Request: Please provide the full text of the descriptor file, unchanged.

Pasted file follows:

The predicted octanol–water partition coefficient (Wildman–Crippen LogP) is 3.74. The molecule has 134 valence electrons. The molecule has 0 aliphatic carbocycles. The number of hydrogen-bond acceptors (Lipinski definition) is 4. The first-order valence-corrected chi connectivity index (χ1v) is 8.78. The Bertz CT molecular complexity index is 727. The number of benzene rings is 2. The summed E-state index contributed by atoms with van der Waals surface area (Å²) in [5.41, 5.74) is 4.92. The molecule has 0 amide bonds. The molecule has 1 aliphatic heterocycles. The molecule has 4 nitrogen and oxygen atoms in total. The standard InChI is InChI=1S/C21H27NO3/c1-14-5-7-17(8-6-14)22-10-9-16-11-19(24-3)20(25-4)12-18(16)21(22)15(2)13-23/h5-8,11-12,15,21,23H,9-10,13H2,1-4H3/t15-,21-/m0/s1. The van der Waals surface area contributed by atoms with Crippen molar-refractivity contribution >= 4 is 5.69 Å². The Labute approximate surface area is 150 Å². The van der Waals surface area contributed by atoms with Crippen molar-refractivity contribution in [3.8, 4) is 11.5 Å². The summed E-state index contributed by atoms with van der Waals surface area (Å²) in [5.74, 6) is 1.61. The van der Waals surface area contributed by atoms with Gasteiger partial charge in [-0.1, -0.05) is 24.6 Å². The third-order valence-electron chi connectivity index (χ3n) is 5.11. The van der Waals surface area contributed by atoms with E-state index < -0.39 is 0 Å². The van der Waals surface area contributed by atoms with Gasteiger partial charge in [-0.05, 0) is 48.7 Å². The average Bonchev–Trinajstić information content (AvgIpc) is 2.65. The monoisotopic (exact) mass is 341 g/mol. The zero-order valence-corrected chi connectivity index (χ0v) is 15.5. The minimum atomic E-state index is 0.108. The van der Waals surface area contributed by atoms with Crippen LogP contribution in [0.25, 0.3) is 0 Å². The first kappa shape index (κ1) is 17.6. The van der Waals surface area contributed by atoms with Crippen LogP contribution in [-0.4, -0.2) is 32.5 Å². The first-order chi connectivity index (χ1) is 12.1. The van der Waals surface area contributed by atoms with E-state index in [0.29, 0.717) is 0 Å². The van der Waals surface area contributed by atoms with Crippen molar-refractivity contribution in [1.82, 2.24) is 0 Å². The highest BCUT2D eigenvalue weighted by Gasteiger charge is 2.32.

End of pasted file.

The predicted octanol–water partition coefficient (Wildman–Crippen LogP) is 3.74. The molecule has 134 valence electrons. The molecule has 0 aliphatic carbocycles. The number of hydrogen-bond acceptors (Lipinski definition) is 4. The first-order valence-corrected chi connectivity index (χ1v) is 8.78. The Bertz CT molecular complexity index is 727. The number of benzene rings is 2. The summed E-state index contributed by atoms with van der Waals surface area (Å²) in [5.41, 5.74) is 4.92. The molecule has 0 amide bonds. The molecule has 1 aliphatic heterocycles. The molecule has 4 nitrogen and oxygen atoms in total. The standard InChI is InChI=1S/C21H27NO3/c1-14-5-7-17(8-6-14)22-10-9-16-11-19(24-3)20(25-4)12-18(16)21(22)15(2)13-23/h5-8,11-12,15,21,23H,9-10,13H2,1-4H3/t15-,21-/m0/s1. The van der Waals surface area contributed by atoms with Crippen molar-refractivity contribution >= 4 is 5.69 Å². The Labute approximate surface area is 150 Å². The van der Waals surface area contributed by atoms with Crippen molar-refractivity contribution in [3.8, 4) is 11.5 Å². The summed E-state index contributed by atoms with van der Waals surface area (Å²) in [5.74, 6) is 1.61. The van der Waals surface area contributed by atoms with Gasteiger partial charge in [-0.1, -0.05) is 24.6 Å². The third-order valence-electron chi connectivity index (χ3n) is 5.11. The van der Waals surface area contributed by atoms with E-state index < -0.39 is 0 Å². The van der Waals surface area contributed by atoms with Gasteiger partial charge in [-0.05, 0) is 48.7 Å². The average Bonchev–Trinajstić information content (AvgIpc) is 2.65. The monoisotopic (exact) mass is 341 g/mol. The zero-order valence-corrected chi connectivity index (χ0v) is 15.5. The minimum atomic E-state index is 0.108. The van der Waals surface area contributed by atoms with Crippen LogP contribution in [0.25, 0.3) is 0 Å². The first kappa shape index (κ1) is 17.6. The van der Waals surface area contributed by atoms with Crippen LogP contribution in [-0.4, -0.2) is 32.5 Å². The first-order chi connectivity index (χ1) is 12.1. The van der Waals surface area contributed by atoms with E-state index in [0.29, 0.717) is 0 Å². The van der Waals surface area contributed by atoms with Crippen molar-refractivity contribution in [1.82, 2.24) is 0 Å². The highest BCUT2D eigenvalue weighted by Gasteiger charge is 2.32.